Unauthorized Sale Of Personal Information
Unauthorized sale of personal information is a risk we take every time we share our personal information with others. Regardless of whom we share our information with; there is an increased risk of unauthorized sale of personal information or its transfer with each instance of sharing the information. I don’t care if we share the information with the banks, the clerk at the grocery store or the assistant at the doctor’s office, by sharing; we exponentially increase the risk of unauthorized sale of personal information by people we communicated the information to. OK, I agree that the risk level might be different depending on what information we share and with whom, but we have to agree that there is a risk that we have to assume and accept to take. As a consumer, we have to be diligent and aware of how we share our most valuable information, our identity components. One thing to consider is analyze the information, the person, the situation and/or the company you share the information with. Here are a few questions to ask yourself as a consumer:
-Am I communicating too much or too often? One example is the frequency by which people were applying for new mortgages or refinances in late 1990 and early 2000. This was a crazy time in the real estate and the mortgage business. People were applying left and right, sometimes, refinancing many times in the same year as rates kept changing. To make it even worse, people applied with various banks and brokers, sharing their personal information with more and more people and businesses, thus, jeopardizing the protection of their personal information. There were many reported cases of large banks and mortgage companies or rather their employees and brokers, selling, without authorization, rejected applications to smaller mortgage companies who would offer the rejected applicants mortgages with higher rates.
-Do I really need to communicate this information? Always consider the minimum information you need to communicate to complete your business transaction. Question excessive requests for information and understand the business need for the information.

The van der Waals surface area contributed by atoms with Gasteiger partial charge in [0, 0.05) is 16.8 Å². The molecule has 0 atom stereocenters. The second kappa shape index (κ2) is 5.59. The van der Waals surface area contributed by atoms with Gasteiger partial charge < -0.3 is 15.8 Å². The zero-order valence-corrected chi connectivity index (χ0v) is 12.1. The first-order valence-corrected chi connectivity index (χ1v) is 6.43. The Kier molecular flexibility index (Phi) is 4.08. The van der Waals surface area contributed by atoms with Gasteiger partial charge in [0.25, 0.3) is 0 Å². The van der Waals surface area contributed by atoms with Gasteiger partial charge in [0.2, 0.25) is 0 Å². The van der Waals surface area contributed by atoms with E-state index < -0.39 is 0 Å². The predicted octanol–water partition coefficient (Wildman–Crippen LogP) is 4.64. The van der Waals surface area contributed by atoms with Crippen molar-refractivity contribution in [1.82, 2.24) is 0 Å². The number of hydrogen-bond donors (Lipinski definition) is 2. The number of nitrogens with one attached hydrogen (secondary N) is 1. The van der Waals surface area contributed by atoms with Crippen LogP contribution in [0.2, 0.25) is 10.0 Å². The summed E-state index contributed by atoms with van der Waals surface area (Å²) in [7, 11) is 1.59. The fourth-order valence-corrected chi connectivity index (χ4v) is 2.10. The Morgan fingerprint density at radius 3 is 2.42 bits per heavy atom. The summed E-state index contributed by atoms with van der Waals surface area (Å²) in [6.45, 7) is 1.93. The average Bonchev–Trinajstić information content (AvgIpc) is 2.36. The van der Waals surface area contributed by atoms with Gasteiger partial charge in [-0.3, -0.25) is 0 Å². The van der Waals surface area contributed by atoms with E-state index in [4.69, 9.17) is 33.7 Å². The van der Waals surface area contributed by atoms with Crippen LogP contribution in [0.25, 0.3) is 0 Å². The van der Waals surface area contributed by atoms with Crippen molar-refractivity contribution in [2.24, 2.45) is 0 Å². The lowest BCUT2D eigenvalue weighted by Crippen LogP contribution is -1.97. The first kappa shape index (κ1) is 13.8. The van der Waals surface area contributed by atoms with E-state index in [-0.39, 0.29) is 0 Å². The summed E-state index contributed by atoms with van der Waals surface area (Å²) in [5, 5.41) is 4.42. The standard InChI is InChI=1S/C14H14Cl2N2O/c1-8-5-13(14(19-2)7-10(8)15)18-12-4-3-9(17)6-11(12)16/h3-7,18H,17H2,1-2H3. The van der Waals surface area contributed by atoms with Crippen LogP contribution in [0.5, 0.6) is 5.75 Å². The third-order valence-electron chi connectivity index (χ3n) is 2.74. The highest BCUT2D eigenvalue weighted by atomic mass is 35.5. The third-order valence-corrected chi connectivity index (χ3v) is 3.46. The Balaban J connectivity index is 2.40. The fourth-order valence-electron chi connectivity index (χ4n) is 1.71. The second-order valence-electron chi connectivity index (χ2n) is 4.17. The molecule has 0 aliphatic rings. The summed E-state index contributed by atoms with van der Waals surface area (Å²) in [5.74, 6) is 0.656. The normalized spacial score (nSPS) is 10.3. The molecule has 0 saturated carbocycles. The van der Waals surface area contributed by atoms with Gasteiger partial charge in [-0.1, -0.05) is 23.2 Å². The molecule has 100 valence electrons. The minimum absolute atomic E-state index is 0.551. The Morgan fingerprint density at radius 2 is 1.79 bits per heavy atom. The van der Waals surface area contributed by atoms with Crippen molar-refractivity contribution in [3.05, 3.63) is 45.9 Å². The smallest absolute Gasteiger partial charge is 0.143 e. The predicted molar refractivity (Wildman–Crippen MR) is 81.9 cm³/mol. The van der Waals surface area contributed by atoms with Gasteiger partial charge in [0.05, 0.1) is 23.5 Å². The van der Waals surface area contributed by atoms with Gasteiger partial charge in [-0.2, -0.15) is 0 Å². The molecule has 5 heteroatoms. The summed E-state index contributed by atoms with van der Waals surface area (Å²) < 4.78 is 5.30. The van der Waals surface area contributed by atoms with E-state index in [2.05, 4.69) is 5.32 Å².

-Is this the right person to share the information with?
-Is this the right place or time to communicate?
-Is this a company I can trust with their information protection policies?
On the other hand, the companies who do business with consumers and collect their personal information must be asking themselves some questions too and take some responsible actions to reduce the risk of unauthorized sale of personal information:
-What consumer information should I collect to be able to achieve my business objectives? In other words, what is the minimum amount of information my business needs? By limiting the amount of information you collect, you reduce the risk of information loss or theft.
-Is there an information protection policy? Is it current and updated? Does it include a clause for severe punishment and consequences for mishandling consumer personal information? Does it clearly communicate the type of consumer information that can be collected by all employees?
-Is everyone aware of this policy? Companies should communicate this policy to their employees and consumers.
-When was the last time employees were trained on proper information handling in accordance with that policy? Companies should train their employees and make sure the staff knows how to implement the policy.
-Does any employee appear to live beyond their means? For example, if your employee makes only $35,000 a year and drives a $90,000 car and owns a $1+ million home, you should investigate further to obtain reasonable assurance that the additional income is from a legitimate source of income and not from the sale of your consumers' personal information. Perform employee background checks for all new hires and thereafter if you suspect your employees.
-Would I know if any of my employees was not honest? Establish a whistleblower line to report dishonest employees and follow-up immediately.
Return from unauthorized sale of personal information to the workplace information protection page.
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